Gordon McQueen was the dominant British defender of his era, tough enough to lead a brilliant Scotland side and swap Leeds for Man Utd and get away with it.
Who’s this then?
Gordon McQueen was born in 1952 in Kilbirnie in North Ayrshire. Dementia took him away from us this week, aged just 70. He was a fantastic Scottish international centre-half, who played for St Mirren, Leeds and Manchester United, ending his career playing one season in Hong Kong at Seiko. When he was transferred from Elland Road to Old Trafford for half a million pounds, he was the most expensive British transfer at the time.
His career got started at St Mirren in 1970, turning out 57 times for the Buddies across two seasons. In this era English clubs regularly scouted players from Scotland and he was soon spotted by the likes of Bill Shankly at Liverpool but it was Don Revie who turned up with £30,000, doubtless wearing a suede coat which, at time, was called car coat. Literally a coat you’d wear in the car because the heaters were useless.
And away to Leeds he went in 1972 as a replacement for legendary-centre half, Jack Charlton. What a bitter irony that both men should suffer a similar fate with dementia. Those balls were so heavy when wet, it’s hard to think that heading it hasn’t contributed to their condition.
Leeds were a footballing superpower at the time. In 1973/74 they played their first 29 games without losing and picked up the league title. McQueen played six seasons in Yorkshire, helping them get to the disgracefully corrupt 1975 European Cup final where, under Jimmy Armfield, they lost 2-0 to Bayern Munich. However he got sent off in the semi-final defeat of Barcelona for chinning a Spaniard who spat at him. Knocked him clean out.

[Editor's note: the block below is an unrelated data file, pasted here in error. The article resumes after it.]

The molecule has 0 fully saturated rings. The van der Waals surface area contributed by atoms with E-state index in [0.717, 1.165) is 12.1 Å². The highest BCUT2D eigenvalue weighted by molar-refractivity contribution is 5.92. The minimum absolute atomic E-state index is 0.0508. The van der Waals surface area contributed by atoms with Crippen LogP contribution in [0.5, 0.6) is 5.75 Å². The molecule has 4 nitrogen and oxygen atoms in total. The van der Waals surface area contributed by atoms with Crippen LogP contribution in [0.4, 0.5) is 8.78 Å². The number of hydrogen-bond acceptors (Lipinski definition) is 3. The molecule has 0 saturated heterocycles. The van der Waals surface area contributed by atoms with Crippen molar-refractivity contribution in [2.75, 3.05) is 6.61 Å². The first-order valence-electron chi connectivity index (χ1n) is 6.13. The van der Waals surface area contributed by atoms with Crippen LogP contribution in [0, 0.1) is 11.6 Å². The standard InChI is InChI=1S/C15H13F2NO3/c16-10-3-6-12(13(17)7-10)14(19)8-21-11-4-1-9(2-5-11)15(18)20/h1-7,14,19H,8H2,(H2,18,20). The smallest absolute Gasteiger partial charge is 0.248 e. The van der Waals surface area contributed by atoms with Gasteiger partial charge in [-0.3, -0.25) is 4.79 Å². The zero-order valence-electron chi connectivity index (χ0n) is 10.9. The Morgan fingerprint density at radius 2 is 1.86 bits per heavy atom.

He was the Whites’ player of the year in 1974/75 and again 1976/77. He was the dominant British defender of his era and was in high demand.
In 1978 Manchester United signed him for a British record fee of £500,000. This caused much consternation in Yorkshire and it was the talk of football all that summer. Gordon made a famous quote that “99% of players wanted to play for Manchester United and the rest are liars”. Yeah, he really was that brave.
He played 184 times for Manchester United across seven seasons, winning an FA Cup along the way as well a runners-up medal in the League Cup and FA Cup.
He was usurped in the United team by Paul McGrath and after a year in Hong Kong, he retired aged just 34.
Internationally he got 30 caps and scored five times for Scotland, one of which is fondly remembered as a towering header for the opening goal in a 2-1 win over England to win the 1976/77 British Home Championship, a game in which he also gave a penalty away. Scottish fans invaded the pitch at the end of the game, broke the bar and dug up the pitch. Hurrah! Scotland were a much better team than England at the time and played much better football.
After retiring as a player he managed Airdrie and coached St Mirren, then was a coach at Middlesbrough for the reserves and then the first team under old teammate Bryan Robson; he later worked as a scout for Middlesbrough, living on the edge of Teesside in Hutton Rudby. He had a good 10 or more years on Sky as a Soccer Saturday and midweek special pundit before being struck down with laryngeal cancer, which he beat, only to be diagnosed with vascular dementia in early 2021, surviving for another 30 months.
the moment that epitomised Gordon McQueen, his goal at Wembley almost exactly 46 years ago. Sub 'keeper Joe Corrigan ended up with stitches as the hosts practised to stop McQueen. His pain was in vain. McQueen had power, presence. We can only dream of finding his like. Rest easy pic.twitter.com/DvtIKrdgTP